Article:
Bush released several hundred thousand emails this year from an address he used as Florida governor, email@example.com, but the Associated Press reported this week that he also had another, previously undisclosed email address.
An aide to Scott told the Orlando Sentinel this week that the governor has now quit using any email for state business. How about just trying transparency?
The Lakeland Ledger — Funding Under Threat: Saving Affordable Housing
Florida lawmakers are not making many new friends these days with their handling of Amendment 1, the constitutional measure designed to promote the conservation of the state’s increasingly fragile natural resources.
Supported by three of every four voters in last year’s election, the amendment’s language allocates 33 percent of tax proceeds from real estate transactions — projected at roughly $700 million a year — for the acquisition or preservation of environmentally sensitive lands.
But proponents don’t see the Legislature living up to that, especially since the state Senate allotted only $2 million for Florida Forever, the state’s main vehicle for purchasing property for conservation.
Sen. Alan Hays, a Umatilla Republican who has questioned whether too much land already rests in public hands, has become the favorite punching bag for concerned environmentalists and other unhappy Amendment 1 supporters who believe the law’s intent is being gutted. “There is such a thing as too much,” he recently told The Ledger’s Tallahassee correspondents.
But there is an important sidebar to the Amendment 1 debate that is occurring. And so not everyone is discontent with the current trajectory of the policy-making regarding Amendment 1.
Those real-estate tax proceeds, otherwise known as documentary (or doc) stamps, amount to about $2 billion annually overall. Which means that after allowing for Amendment 1’s 33 percent, about $1.3 billion was leftover for other growth-related spending. Fretful over how Amendment 1 would be implemented were advocates of affordable housing.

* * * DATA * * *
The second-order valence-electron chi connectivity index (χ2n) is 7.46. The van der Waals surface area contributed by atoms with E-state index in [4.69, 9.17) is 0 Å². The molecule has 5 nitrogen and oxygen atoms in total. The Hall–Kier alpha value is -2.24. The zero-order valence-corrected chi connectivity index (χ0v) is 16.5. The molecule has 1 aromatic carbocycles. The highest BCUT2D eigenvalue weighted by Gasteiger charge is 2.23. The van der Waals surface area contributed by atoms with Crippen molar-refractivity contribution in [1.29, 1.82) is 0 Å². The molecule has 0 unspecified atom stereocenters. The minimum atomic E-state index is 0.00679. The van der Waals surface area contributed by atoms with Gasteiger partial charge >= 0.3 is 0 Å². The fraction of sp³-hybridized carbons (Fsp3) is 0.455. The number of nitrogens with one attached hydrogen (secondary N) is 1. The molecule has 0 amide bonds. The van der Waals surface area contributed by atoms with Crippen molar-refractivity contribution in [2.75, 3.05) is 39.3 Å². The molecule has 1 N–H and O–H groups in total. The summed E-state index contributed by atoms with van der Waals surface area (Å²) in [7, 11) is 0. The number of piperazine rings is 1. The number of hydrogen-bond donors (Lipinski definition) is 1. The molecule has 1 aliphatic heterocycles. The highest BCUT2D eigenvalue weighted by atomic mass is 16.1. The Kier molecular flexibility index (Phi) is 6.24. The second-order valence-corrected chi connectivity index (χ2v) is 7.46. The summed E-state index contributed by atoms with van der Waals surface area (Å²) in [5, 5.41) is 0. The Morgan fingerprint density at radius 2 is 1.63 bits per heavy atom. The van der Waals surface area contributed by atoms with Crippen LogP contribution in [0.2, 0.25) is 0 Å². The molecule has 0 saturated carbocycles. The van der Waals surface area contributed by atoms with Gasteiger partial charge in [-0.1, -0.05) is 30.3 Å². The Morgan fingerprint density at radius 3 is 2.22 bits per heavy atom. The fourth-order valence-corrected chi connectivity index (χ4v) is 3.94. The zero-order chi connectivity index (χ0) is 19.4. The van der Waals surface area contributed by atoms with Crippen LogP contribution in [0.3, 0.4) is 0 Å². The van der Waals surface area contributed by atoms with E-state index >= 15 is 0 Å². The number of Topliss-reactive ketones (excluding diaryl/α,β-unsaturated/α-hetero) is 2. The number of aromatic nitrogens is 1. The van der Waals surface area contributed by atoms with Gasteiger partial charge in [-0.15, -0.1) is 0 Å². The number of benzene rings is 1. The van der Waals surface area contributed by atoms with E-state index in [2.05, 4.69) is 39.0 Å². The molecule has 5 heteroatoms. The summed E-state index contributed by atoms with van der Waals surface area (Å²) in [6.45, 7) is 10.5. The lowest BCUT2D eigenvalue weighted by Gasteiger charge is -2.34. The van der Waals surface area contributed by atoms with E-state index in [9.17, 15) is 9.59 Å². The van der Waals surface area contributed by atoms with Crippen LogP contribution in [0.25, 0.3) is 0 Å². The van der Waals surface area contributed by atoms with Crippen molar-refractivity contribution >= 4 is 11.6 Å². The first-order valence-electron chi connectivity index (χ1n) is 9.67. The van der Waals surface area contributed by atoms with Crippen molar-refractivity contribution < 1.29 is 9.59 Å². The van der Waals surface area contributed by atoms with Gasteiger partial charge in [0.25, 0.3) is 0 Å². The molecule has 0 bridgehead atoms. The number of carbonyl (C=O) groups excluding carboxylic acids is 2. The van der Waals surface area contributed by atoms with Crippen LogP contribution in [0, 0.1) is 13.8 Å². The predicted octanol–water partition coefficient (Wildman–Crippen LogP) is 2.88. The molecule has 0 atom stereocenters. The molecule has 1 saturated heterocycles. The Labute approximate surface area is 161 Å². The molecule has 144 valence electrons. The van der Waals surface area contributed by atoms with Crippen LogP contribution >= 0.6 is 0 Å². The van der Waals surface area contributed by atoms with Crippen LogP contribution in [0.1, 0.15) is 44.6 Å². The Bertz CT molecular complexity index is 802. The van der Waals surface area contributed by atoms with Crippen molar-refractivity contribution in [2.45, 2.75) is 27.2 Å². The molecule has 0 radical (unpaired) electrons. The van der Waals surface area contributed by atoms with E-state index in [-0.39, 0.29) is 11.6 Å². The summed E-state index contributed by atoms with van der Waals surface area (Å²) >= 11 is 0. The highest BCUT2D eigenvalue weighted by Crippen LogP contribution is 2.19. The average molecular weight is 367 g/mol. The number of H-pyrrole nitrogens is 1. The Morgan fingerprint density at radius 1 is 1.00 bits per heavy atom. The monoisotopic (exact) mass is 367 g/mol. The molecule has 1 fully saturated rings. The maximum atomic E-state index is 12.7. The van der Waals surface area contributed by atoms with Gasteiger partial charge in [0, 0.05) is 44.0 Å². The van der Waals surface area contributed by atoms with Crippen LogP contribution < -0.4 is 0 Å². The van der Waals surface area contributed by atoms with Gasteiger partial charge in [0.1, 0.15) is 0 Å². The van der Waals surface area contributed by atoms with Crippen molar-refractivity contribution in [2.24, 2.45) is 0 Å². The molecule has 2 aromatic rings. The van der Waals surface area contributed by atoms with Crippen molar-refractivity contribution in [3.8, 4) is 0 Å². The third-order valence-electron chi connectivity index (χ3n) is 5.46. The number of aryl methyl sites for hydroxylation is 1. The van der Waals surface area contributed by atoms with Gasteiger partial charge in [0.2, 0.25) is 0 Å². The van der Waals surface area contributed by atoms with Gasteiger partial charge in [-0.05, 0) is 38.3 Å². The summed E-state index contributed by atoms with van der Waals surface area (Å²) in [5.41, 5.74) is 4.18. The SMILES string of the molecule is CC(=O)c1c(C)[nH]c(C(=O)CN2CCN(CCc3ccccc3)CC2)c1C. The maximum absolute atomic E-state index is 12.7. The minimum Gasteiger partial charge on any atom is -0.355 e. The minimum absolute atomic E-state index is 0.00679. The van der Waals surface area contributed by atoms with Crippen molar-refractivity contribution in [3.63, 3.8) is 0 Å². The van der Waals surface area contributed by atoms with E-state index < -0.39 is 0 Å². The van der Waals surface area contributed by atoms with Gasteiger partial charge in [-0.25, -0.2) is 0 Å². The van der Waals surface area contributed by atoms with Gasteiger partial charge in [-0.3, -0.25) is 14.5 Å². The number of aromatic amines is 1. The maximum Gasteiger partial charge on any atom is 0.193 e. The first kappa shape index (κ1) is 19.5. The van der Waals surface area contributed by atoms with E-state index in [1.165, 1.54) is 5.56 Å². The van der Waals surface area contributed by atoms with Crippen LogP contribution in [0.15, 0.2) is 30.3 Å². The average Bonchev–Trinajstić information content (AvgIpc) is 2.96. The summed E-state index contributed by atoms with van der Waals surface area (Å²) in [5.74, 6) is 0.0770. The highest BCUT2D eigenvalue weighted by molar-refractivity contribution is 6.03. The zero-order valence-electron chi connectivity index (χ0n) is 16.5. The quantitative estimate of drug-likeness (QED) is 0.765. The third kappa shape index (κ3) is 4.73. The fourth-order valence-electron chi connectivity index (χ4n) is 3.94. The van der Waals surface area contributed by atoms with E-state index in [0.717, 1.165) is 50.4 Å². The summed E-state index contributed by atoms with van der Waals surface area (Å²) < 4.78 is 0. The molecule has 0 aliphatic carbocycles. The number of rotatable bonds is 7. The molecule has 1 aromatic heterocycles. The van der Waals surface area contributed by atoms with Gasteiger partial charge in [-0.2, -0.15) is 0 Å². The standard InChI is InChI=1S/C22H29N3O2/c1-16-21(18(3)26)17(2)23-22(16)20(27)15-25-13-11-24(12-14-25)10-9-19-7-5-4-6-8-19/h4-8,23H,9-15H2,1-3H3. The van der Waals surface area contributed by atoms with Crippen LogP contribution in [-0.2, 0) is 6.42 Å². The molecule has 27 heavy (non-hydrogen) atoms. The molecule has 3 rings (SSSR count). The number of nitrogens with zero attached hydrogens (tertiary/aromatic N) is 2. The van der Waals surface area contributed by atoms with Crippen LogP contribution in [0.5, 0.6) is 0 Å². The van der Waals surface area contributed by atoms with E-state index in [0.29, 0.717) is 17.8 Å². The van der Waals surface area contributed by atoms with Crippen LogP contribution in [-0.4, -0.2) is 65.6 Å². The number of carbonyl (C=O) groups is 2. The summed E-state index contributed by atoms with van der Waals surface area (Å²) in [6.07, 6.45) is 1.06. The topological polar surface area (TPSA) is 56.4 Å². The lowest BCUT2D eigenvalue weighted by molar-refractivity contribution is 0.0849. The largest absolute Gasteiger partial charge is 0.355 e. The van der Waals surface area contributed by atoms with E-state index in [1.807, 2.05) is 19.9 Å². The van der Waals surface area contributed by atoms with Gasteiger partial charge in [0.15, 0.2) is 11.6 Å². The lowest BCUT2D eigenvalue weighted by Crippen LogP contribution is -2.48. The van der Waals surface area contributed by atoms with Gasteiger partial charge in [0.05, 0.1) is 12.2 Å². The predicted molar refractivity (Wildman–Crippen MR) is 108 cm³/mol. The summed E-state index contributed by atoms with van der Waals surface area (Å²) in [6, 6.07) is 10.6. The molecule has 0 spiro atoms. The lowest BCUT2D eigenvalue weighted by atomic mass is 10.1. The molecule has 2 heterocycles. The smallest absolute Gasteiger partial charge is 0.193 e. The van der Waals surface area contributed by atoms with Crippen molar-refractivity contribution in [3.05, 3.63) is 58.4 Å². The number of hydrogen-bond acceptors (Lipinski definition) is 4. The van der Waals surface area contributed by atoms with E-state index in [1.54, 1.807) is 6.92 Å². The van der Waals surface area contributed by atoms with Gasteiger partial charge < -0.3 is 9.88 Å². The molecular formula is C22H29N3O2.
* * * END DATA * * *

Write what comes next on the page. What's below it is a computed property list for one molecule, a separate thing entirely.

The Miami Herald — Sweet deal
Florida lawmakers may be on the verge of making a mistake of historic proportions by letting a splendid opportunity to aid Everglades restoration and clean up waters east and west of Lake Okeechobee slip through their fingers this session.
This may sound like hyperbole, but it isn’t.
If anything, it understates the stakes involved for Florida’s environmental future as a deadline to buy land that could be used as a reservoir to store and clean polluted water gets nearer while the state dawdles.
▪ The land is available. The state has an option to buy 46,800 acres from U.S. Sugar under an agreement reached in 2010, when land values were low because of the housing collapse and the recession. The deal calls for a base price of $7,400 per acre or fair market value, whichever is higher.
▪ The acreage is a key piece of the Everglades restoration puzzle. The low-lying areas south of the lake would serve as reservoirs to filter out pollution and renew the flow of cleaner water that historically fed the River of Grass. Also: It would reduce the need to release polluted discharges east and west through the St. Lucie and Caloosahatchee rivers that wind up fouling coastal estuaries on both the Atlantic and Gulf coasts.
▪ For once, it’s not about the money. When they approved Amendment 1 by 75 percent last year, Florida voters said (shouted, actually) that they want to buy land for conservation purposes and created a fund with more than enough money to pay the estimated $350 million purchase price.
▪ The clock is ticking. The option to buy from U.S. Sugar expires in October. Realistically, the money must be allocated earlier to leave time for proper valuations and all the other details involved in such a massive land purchase.
▪ Politics is getting in the way. U.S. Sugar, a powerful lobby in Tallahassee, is no longer interested in selling. Once, when the corporation needed cash, they thought it was a great idea; now they say it’s a waste of money. The Legislature, as a result, isn’t making the purchase a priority. A Senate proposal on how to spend Amendment 1 money, released on March 19, includes no funds for that purpose. Neither does a House proposal unveiled two days earlier. (It does include money for purposes other than buying land, which would seem to thwart voter intent, but that’s fodder for another day.)
The Orlando Sentinel — Their Take: Rebel plate
On Monday, the Supreme Court heard arguments about the state of Texas’ refusal to issue a specialty plate to the Sons of Confederate Veterans because it would feature the group’s logo, which includes the Confederate Battle Flag. Many people see the flag as an emblem of white supremacy, but the veterans group sees it as a symbol of the Confederate soldiers’ sacrifice and argues that its First Amendment rights were violated …